As a mechanical engineer, I spend a lot of time in energy plants, especially in hospitals. Last week, I visited a hospital’s plant for the first time, and noticed a problem right off the bat. Both the dehumidifier and the humidifier were working simultaneously—one diligently removing moisture from the air and the other working hard to pump moisture back in again. I pointed this incongruity out to the facility manager and we reset the controls, solving the problem quickly and easily. One small fix—and potentially thousands of dollars saved.

Much of the work we do for hospitals involves facility assessments, including a review of the capacity, condition, and code compliance of engineering systems. We consider the long-term maintenance and operation cost, as well as the reliability and capacity to meet future expansion needs. Most importantly, we assess the engineering systems through the all-important filter of patient care, which is where hospital systems differ from other types of buildings. We must optimize energy efficiency without detriment to the standards of patient health, safety, and comfort.

Whether a client is looking to expand or not, these assessments can be extremely valuable. There are a lot of terms in play for this type of service: “troubleshooting,” “retro-commissioning,” “re-commissioning,” “testing and balancing,” or “energy audits.” All of these terms apply, but I also like to think of this work as a “building tune-up.”

Just as a mechanic can often work wonders with a few minor adjustments to your car’s engine, a “building tune-up” can point to existing trouble spots and recommend adjustments, repairs, or upgrades that will improve system performance. The process can also lead to preemptive maintenance that will avoid upcoming, and often expensive, trouble in the future. Conversely, it is often necessary in an older facility to take a holistic look at the entire HVAC system, because through the years setpoints would have changed and sequences would have been altered. This will result in inefficient operation at the least and frequently the inability to perform to the user’s expectations. For example, the outside air economizer controls may be inconsistent with the setpoints of the chiller.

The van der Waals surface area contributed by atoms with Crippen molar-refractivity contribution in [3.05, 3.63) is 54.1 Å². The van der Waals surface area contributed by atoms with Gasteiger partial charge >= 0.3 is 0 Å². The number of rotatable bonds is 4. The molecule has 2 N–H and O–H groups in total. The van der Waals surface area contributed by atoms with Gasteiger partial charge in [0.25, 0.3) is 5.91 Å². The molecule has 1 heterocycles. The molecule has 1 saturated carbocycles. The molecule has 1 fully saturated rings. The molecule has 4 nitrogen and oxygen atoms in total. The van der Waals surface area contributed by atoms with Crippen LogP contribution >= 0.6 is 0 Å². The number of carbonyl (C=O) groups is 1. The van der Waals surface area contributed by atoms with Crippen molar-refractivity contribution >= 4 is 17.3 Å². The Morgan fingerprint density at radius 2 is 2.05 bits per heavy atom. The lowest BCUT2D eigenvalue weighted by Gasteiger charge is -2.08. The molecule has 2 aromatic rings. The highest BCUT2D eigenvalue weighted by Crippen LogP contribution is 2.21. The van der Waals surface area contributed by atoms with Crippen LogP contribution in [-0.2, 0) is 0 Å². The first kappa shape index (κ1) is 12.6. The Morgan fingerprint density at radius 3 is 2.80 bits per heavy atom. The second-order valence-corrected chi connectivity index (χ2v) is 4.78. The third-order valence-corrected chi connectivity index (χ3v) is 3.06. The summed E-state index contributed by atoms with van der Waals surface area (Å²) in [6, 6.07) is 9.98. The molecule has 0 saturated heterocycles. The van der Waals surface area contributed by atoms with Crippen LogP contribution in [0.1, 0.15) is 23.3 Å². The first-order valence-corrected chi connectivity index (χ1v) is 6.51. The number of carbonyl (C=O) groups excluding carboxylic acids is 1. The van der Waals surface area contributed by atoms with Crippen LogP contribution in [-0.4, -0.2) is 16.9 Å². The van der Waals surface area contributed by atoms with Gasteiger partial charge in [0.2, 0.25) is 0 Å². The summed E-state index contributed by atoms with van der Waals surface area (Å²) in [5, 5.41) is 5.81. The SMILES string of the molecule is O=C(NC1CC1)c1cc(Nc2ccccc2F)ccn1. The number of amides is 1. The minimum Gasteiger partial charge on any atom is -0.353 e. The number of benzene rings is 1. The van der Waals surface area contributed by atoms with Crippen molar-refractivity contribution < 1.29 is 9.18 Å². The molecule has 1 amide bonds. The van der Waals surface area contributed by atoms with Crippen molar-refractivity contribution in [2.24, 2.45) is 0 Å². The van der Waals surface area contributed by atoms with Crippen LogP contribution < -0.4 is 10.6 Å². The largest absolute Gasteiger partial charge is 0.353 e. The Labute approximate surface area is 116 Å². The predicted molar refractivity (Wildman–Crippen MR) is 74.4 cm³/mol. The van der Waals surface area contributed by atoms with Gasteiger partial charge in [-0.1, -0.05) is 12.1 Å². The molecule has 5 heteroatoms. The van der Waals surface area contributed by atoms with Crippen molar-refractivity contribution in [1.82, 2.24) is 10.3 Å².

Cape Fear Valley Hospital is a long-term client of ours. They recently won an award for the most energy-efficient large hospital in North Carolina. They accomplished this without ever implementing a project specifically to save energy. Instead, throughout all of engineering projects there, we have taken a system-wide approach, making upgrades to their whole system while making modifications for specific renovations.

Over the long term, what’s most important is a trusting relationship with your client. It all starts with good mechanical engineering. Each time we do a project, we take a 180° view in our approach, exploring various components, equipment, maintenance procedures, and an understanding of the client’s immediate and future goals. It requires deep technical knowledge, an eye for detail each and every time we’re on site, and a clear vision. In that sense, we offer much more than “tune-ups”—we offer true service and long-term value to the client.